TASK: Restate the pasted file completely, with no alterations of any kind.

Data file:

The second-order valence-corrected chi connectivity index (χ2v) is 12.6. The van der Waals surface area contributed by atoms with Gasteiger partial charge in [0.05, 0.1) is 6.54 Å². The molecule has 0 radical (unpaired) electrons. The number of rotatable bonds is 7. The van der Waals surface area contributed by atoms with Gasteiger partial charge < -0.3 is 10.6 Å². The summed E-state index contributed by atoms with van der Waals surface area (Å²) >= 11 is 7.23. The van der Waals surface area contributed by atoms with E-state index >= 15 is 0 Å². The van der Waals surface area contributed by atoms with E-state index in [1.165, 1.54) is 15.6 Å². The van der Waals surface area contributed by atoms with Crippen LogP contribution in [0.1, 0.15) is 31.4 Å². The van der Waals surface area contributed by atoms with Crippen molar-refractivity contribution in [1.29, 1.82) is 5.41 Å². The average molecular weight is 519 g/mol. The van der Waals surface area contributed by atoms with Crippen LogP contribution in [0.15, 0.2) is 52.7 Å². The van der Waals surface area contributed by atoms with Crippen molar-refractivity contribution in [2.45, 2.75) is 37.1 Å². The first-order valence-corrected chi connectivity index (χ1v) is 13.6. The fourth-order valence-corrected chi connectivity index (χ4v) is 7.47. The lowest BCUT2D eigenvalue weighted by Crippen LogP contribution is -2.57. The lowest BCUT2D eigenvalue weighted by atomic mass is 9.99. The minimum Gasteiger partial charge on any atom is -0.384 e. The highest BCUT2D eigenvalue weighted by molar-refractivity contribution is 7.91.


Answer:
The second-order valence-corrected chi connectivity index (χ2v) is 12.6. The van der Waals surface area contributed by atoms with Gasteiger partial charge in [0.05, 0.1) is 6.54 Å². The molecule has 0 radical (unpaired) electrons. The number of rotatable bonds is 7. The van der Waals surface area contributed by atoms with Gasteiger partial charge < -0.3 is 10.6 Å². The summed E-state index contributed by atoms with van der Waals surface area (Å²) >= 11 is 7.23. The van der Waals surface area contributed by atoms with E-state index >= 15 is 0 Å². The van der Waals surface area contributed by atoms with E-state index in [1.165, 1.54) is 15.6 Å². The van der Waals surface area contributed by atoms with Crippen LogP contribution in [0.1, 0.15) is 31.4 Å². The van der Waals surface area contributed by atoms with Crippen molar-refractivity contribution in [1.29, 1.82) is 5.41 Å². The average molecular weight is 519 g/mol. The van der Waals surface area contributed by atoms with Crippen LogP contribution in [0.15, 0.2) is 52.7 Å². The van der Waals surface area contributed by atoms with Crippen molar-refractivity contribution in [2.45, 2.75) is 37.1 Å². The first-order valence-corrected chi connectivity index (χ1v) is 13.6. The fourth-order valence-corrected chi connectivity index (χ4v) is 7.47. The lowest BCUT2D eigenvalue weighted by Crippen LogP contribution is -2.57. The lowest BCUT2D eigenvalue weighted by atomic mass is 9.99. The minimum Gasteiger partial charge on any atom is -0.384 e. The highest BCUT2D eigenvalue weighted by molar-refractivity contribution is 7.91.